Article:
Ethan Allen (1738 – 1789)
American Revolutionary, born in Litchfield, Connecticut.
Allen spent a considerable portion of his life in the effort to achieve independence for what is now Vermont, commanding (1770-1775) an irregular force called the Green Mountain Boys, so named in defiance of the New York threat to drive Vermont settlers off the fields and “into the Green Mountains.” The “Yorkers” at one point put a bounty on Allen’s head, to which he responded by offering his own bounty on the officials involved.
At the outbreak of the Revolutionary War (1775-1783) he and Colonel Benedict Arnold captured Fort Ticonderoga in the first colonial victory of the war, notwithstanding the fact that they basically knocked on the door, walked in and took over. The fort was neither well maintained nor well guarded at the time (there were only 22 British troops stationed there), and the garrison had no idea that hostilities had broken out in Lexington and Concord.
To this day some controversy exists over who actually led the expedition to take Ticonderoga. Benedict Arnold claimed command on authority of the Massachusetts Committee of Safety. When the Green Mountain Boys objected and threatened to leave rather than serve under anyone but Allen, the two colonels worked out an agreement (though no documentation exists as to the exact nature of the terms). Some historians have supported Arnold’s contention, while others suggest he was merely allowed to march next to Allen. As for the actual taking of the Fort, Arnold was alone with Allen and 83 of the Green Mountain Boys on the New York side of Lake Champlain, making it fairly easy to figure out who was really in charge.
Allen would soon attempt a badly planned, poorly executed assault on Montreal which would result in his being imprisoned by the British and thus removed from further participation in the Revolution.
Allen was no military genius, rather an overbearing, loud-mouthed braggart. He was also a staunch patriot who apparently did not know the meaning of fear. More importantly, he had the loyalty of the Green Mountain Boys, as unruly a bunch of roughnecks as any in history. He could control them better than anyone else, and they would follow him anywhere. George Washington would write of Allen, “There is an original something about him that commands attention.” The Reverend Nathan Perkins, on the other hand, wrote in his diary, “Arrived at Onion River falls (present-day Winooski) and passed by Ethan Allyn’s grave. An awful infidel, one of [the] wickedest Men [that] ever walked this guilty globe. I stopped and looked at his grave with a pious horror.” A grain of salt might be in order: during and after brief visits, Perkins had quite a bit to say about Vermont and its inhabitants, little of it positive.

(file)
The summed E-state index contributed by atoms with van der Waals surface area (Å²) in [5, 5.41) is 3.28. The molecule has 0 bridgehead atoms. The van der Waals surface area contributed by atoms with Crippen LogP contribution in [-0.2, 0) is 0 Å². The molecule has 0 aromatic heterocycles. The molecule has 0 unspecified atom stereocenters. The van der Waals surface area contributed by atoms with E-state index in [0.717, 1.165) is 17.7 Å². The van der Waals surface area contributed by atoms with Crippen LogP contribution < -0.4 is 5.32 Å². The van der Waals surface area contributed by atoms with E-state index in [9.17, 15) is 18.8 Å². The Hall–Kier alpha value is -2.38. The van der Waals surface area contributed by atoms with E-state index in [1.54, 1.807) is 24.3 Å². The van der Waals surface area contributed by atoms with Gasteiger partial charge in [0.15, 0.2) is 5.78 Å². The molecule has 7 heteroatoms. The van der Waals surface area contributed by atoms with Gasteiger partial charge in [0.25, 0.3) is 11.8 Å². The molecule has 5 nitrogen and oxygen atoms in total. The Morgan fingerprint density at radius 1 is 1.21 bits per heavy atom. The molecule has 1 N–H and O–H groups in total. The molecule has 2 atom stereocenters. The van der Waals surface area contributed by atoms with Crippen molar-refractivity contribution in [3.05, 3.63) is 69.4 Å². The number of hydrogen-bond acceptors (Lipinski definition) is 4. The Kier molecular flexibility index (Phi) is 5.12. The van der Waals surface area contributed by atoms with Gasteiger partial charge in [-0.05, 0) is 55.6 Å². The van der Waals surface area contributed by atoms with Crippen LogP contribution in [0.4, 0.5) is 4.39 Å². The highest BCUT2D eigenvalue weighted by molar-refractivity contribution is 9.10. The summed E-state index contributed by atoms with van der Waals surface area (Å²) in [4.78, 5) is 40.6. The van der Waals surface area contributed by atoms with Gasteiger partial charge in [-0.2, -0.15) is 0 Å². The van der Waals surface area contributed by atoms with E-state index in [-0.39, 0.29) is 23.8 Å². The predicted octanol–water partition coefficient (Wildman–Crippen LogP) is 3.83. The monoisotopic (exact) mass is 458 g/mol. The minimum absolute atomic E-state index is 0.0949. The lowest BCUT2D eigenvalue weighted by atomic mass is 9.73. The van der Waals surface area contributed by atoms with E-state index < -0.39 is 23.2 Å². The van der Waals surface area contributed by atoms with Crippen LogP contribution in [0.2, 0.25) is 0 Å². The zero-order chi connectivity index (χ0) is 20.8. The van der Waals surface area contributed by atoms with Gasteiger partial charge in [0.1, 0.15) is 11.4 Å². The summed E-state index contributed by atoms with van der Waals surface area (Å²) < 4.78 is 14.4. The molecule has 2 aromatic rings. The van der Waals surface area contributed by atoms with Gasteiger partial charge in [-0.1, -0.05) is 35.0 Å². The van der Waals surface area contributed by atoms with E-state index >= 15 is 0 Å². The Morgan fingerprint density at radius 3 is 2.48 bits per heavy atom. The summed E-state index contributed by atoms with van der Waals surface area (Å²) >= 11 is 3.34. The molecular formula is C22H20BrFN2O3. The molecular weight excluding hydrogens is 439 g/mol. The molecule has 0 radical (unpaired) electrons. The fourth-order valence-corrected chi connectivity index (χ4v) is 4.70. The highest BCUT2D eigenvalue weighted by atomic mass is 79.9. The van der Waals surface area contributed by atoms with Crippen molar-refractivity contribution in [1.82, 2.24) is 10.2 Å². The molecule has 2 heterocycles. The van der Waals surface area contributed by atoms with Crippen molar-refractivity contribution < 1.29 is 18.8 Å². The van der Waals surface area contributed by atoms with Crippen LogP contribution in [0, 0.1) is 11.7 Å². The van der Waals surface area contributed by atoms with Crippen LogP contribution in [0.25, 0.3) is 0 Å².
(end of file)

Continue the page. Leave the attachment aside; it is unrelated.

After the war, Allen settled down on a farm in the north end of Burlington (portions of which are today a park and a museum, including his modest homestead) and continued the campaign for Vermont statehood, a goal which was not to be achieved during his lifetime. On February 11, 1789, he traveled to what is now South Herowith one of his workers to visit his cousin, Ebenezer Allen, and to collect a load of hay (a little over seven miles as the crow flies, more than half of which was on the ice of Lake Champlain). After an evening with friends and acquaintances, he spent the night, setting out for home the next morning. Accounts of the return journey are not entirely consistent; Allen apparently suffered an apoplectic fit en route, and was unconscious by the time they arrived home. He died some hours later without regaining consciousness.
For all his faults and despite his having done but one significant thing in the Revolution, Vermonters are proud of him; his very name evokes the essence of independence.
The monument marking Ethan Allen’s grave and other sources record him as having demanded the surrender of Fort Ticonderoga “in the name of the Great Jehovah and the Continental Congress.” The problem is that he would not have been inclined to invoke either.
According to historian and folklorist B.A.Botkin, one Israel Harris was present at the time, and later told his grandson (the late Professor James D. Butler of Madison, Wisconsin) that Allen’s actual words were “Come out of there, you goddam old rat!”